When Mike Madigan first took his seat in the Illinois House of Representatives, the wide-eyed youth of the world were proclaiming the virtues of Coca-Cola.
“I’d like to teach the world to sing, in perfect harmony,” they sang on an Italian hilltop.
Peace. Unity. Democracy. It was 1971.
More than four decades into Madigan’s tenure, Illinois couldn’t be much further from those ideals.
In fact, Madigan has muffled one of the few common choruses among Illinoisans of all political stripes – support for term limits. For yet another year, Illinoisans will be deprived of a referendum on the ballot to vote on this matter.
Nearly 4 out of 5 Illinois residents support term limits, according to polling from the Paul Simon Public Policy Institute at Southern Illinois University Carbondale. It’s no wonder Madigan doesn’t want to give voters the choice to restrict political staying power.
Strong demand for term limits in Illinois should come as no surprise.
Only 25 percent of Illinoisans are confident in their state government, according to poll numbers released Feb. 17 by Gallup. This stands as the lowest rate in the nation by an eight-point margin, and is far lower than that of any other Midwestern state.
The best case for term limits in Illinois might be the fight surrounding, well, term limits. Only the strongest of political machines could so effectively deny Illinoisans their voice on an issue with such widespread support.
In a 2014 fight to put legislative redistricting to a popular vote, that same political machine provided a prime example of why Illinoisans feel a need to end the status quo in the first place.
A citizens group wanted a vote on its plan to take redistricting out of the politicians’ hands and make the process nonpartisan. The group collected nearly double the 300,000 signatures required by law to get the measure on the November 2014 ballot. But a lawsuit filed by a longtime associate of Madigan prevented voters from being heard on the matter.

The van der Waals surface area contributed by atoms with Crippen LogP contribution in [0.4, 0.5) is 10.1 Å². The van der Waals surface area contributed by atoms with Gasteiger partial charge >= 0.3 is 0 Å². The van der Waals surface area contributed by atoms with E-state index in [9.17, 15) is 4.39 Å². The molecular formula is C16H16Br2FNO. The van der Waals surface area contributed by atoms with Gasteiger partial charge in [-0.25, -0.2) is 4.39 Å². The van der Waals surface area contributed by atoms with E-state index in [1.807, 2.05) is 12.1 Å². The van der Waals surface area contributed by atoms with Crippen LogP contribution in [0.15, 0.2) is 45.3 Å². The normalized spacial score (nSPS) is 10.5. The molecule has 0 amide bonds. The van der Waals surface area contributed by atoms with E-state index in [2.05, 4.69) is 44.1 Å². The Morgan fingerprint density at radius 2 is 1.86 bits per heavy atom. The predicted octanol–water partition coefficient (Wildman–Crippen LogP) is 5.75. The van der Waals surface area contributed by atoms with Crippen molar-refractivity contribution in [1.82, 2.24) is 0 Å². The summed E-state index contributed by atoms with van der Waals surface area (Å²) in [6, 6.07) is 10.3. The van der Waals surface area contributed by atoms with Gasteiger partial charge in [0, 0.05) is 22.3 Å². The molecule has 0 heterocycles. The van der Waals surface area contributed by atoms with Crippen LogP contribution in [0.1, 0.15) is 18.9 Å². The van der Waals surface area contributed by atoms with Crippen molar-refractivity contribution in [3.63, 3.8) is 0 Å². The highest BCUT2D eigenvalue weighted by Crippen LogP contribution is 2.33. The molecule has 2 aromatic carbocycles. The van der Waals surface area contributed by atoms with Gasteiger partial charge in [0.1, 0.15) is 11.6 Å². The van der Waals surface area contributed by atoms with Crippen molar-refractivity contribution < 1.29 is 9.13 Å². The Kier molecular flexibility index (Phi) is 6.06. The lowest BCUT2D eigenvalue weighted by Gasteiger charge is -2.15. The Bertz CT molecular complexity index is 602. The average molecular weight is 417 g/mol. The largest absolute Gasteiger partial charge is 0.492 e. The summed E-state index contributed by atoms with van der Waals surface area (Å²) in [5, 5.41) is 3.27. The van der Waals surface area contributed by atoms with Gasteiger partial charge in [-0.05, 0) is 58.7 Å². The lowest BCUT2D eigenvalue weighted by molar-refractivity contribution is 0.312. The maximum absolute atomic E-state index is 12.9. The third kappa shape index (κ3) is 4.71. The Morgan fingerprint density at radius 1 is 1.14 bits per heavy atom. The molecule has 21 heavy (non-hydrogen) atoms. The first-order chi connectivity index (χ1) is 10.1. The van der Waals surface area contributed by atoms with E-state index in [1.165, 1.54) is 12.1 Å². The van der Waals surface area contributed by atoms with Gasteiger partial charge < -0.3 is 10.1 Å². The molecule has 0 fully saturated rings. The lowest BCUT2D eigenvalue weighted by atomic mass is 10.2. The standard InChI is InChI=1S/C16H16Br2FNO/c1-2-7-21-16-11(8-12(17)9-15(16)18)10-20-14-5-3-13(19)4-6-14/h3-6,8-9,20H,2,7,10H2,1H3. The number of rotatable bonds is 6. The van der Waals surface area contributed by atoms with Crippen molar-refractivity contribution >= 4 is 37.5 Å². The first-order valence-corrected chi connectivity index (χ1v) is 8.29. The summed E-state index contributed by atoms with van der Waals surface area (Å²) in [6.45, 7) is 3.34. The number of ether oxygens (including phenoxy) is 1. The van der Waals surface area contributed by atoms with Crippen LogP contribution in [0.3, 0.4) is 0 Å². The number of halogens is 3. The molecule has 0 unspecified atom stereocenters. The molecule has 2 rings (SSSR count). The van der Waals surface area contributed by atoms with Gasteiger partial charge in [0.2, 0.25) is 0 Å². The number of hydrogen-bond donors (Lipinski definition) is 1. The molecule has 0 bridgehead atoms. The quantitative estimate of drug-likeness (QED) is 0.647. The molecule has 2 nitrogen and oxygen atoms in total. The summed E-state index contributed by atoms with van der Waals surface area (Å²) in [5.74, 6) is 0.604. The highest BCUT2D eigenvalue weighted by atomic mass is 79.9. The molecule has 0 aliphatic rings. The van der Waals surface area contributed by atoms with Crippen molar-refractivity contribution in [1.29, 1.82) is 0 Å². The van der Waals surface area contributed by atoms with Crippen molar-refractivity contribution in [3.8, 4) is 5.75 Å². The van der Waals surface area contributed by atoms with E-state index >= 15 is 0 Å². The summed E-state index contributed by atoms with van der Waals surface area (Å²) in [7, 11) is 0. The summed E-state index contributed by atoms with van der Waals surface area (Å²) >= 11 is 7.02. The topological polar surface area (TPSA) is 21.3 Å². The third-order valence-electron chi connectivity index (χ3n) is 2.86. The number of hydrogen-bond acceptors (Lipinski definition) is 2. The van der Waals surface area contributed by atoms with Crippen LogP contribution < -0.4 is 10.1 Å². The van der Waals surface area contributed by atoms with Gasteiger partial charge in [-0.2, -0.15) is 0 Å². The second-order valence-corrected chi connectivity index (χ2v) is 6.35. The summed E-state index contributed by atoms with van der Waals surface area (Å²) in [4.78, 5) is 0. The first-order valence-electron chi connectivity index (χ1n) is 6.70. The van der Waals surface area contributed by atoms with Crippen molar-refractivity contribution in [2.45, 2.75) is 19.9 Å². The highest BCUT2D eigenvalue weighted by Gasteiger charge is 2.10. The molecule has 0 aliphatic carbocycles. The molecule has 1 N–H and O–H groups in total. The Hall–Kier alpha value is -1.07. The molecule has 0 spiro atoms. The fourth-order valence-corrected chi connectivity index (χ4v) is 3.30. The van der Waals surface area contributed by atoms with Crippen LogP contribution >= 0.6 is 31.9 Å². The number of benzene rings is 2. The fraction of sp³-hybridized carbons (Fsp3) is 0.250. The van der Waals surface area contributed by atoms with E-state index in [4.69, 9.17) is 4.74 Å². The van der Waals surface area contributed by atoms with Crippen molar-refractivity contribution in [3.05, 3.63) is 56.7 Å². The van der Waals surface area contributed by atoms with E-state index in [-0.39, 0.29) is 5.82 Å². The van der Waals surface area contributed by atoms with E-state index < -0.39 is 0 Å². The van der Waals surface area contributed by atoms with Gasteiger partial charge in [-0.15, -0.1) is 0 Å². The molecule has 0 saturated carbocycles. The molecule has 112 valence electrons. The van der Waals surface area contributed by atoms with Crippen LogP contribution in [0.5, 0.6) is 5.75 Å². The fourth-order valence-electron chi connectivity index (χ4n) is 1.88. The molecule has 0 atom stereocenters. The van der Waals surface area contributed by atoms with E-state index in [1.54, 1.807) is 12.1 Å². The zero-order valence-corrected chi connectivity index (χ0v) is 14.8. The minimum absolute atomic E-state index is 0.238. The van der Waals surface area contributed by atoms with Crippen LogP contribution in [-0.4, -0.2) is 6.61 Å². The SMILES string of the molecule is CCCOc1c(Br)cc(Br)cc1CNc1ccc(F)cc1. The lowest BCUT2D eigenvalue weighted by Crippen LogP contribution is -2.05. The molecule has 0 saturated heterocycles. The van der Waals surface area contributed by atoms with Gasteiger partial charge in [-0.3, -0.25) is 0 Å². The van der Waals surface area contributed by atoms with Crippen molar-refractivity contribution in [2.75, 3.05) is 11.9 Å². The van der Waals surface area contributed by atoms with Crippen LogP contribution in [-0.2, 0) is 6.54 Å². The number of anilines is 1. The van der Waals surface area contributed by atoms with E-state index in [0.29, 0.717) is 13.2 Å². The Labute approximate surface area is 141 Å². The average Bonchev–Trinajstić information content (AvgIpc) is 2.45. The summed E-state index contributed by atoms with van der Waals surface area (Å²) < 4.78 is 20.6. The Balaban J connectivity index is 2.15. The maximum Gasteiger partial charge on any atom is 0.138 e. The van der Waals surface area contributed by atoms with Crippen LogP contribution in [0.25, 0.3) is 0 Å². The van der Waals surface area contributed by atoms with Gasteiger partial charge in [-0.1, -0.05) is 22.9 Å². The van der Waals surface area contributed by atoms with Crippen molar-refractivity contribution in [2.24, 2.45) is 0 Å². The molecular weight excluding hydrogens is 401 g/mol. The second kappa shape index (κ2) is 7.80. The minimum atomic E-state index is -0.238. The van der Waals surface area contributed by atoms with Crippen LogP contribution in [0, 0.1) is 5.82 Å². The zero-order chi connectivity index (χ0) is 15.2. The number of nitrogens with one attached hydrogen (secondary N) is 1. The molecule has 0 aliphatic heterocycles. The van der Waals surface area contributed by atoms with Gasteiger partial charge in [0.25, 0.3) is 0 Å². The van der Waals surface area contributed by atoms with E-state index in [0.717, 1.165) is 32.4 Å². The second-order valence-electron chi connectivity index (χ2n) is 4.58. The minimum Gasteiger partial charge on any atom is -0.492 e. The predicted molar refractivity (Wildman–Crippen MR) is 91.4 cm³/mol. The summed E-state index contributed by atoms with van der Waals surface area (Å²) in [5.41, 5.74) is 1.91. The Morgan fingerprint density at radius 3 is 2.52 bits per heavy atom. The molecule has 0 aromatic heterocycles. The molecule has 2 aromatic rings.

Instead, the ballot saw three nonbinding survey questions, one of which Madigan later admitted was placed purely to boost Democratic turnout for then-Gov. Pat Quinn.
It’s no wonder so many Illinoisans see state politics as a power trip and not a public service.
Opponents of term limits often argue they restrict the voice of voters. If constituents put a politician in office for decades, doesn’t that mean he or she is doing a good job?
Perhaps, but tenures stretching across generations have led to un-democratic outcomes for voters across the state. Madigan has consolidated his power through decades of fundraising, redistricting and scare tactics to the point where nothing can become Illinois law without his approval.
How’s that for democracy?
With more than 80 years of combined experience between Madigan and Senate President John Cullerton, entrenched political figures run the show in Illinois. The same is true in cities across the state – especially the Windy City. Of the top 10 biggest cities in the U.S., Chicago, is the only one without term limits for its mayor or City Council members.
Chicago Alderman Ed Burke, often dubbed “the real mayor of Chicago,” took office in 1969.
As things stand, Illinois taxpayers are on the hook for politicians who use the system to earn a paycheck at all costs. The average lawmaker salary in the General Assembly is more than $80,0000, according to the Commission on Government Forecasting and Accountability. And that’s for what is legally considered a part-time job.
And don’t forget about politicians’ pensions. A career state lawmaker who retires at age 66 can expect to receive $2.1 million in lifetime pension benefits, according to Illinois Policy Institute research. With that kind of money on the line, it’s unsurprising that Statehouse stalwarts are fighting to maintain the current system.
Term limits aren’t just a cosmetic change. They aren’t a feel-good Coke commercial. They’re a powerful reform that can make Illinois democracy work again.
Austin Berg is a writer for the Illinois Policy Institute. He wrote this column for the Illinois News Network, a project of the Institute. Austin can be reached at firstname.lastname@example.org.